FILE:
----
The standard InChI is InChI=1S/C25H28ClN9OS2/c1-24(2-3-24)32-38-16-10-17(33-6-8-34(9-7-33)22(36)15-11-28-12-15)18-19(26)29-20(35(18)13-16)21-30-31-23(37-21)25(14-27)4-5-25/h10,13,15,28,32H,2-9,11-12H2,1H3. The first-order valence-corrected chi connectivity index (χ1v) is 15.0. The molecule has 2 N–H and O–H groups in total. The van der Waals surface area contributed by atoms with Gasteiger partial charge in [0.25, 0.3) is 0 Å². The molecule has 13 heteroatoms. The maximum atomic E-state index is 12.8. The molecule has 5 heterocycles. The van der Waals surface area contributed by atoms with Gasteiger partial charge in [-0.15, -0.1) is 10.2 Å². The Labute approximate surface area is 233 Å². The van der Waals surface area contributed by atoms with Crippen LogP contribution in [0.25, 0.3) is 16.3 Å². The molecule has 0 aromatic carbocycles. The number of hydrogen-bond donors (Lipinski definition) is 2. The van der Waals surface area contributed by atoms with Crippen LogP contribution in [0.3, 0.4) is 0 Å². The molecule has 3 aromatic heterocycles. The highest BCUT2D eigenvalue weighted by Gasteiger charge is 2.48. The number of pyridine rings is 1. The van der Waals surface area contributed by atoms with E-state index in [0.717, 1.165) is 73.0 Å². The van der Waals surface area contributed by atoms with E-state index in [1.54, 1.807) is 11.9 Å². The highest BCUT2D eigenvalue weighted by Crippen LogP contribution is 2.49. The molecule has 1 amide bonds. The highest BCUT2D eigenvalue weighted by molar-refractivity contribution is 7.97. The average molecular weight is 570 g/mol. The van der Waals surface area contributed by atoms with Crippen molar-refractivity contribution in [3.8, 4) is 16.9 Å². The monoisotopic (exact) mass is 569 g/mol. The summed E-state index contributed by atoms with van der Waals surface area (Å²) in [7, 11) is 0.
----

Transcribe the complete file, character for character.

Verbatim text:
The standard InChI is InChI=1S/C25H28ClN9OS2/c1-24(2-3-24)32-38-16-10-17(33-6-8-34(9-7-33)22(36)15-11-28-12-15)18-19(26)29-20(35(18)13-16)21-30-31-23(37-21)25(14-27)4-5-25/h10,13,15,28,32H,2-9,11-12H2,1H3. The first-order valence-corrected chi connectivity index (χ1v) is 15.0. The molecule has 2 N–H and O–H groups in total. The van der Waals surface area contributed by atoms with Gasteiger partial charge in [0.25, 0.3) is 0 Å². The molecule has 13 heteroatoms. The maximum atomic E-state index is 12.8. The molecule has 5 heterocycles. The van der Waals surface area contributed by atoms with Gasteiger partial charge in [-0.15, -0.1) is 10.2 Å². The Labute approximate surface area is 233 Å². The van der Waals surface area contributed by atoms with Crippen LogP contribution in [0.25, 0.3) is 16.3 Å². The molecule has 0 aromatic carbocycles. The number of hydrogen-bond donors (Lipinski definition) is 2. The van der Waals surface area contributed by atoms with Crippen LogP contribution in [0.3, 0.4) is 0 Å². The molecule has 3 aromatic heterocycles. The highest BCUT2D eigenvalue weighted by Gasteiger charge is 2.48. The number of pyridine rings is 1. The van der Waals surface area contributed by atoms with E-state index in [0.717, 1.165) is 73.0 Å². The van der Waals surface area contributed by atoms with E-state index in [1.54, 1.807) is 11.9 Å². The highest BCUT2D eigenvalue weighted by Crippen LogP contribution is 2.49. The molecule has 1 amide bonds. The highest BCUT2D eigenvalue weighted by molar-refractivity contribution is 7.97. The average molecular weight is 570 g/mol. The van der Waals surface area contributed by atoms with Crippen molar-refractivity contribution in [3.8, 4) is 16.9 Å². The monoisotopic (exact) mass is 569 g/mol. The summed E-state index contributed by atoms with van der Waals surface area (Å²) in [7, 11) is 0.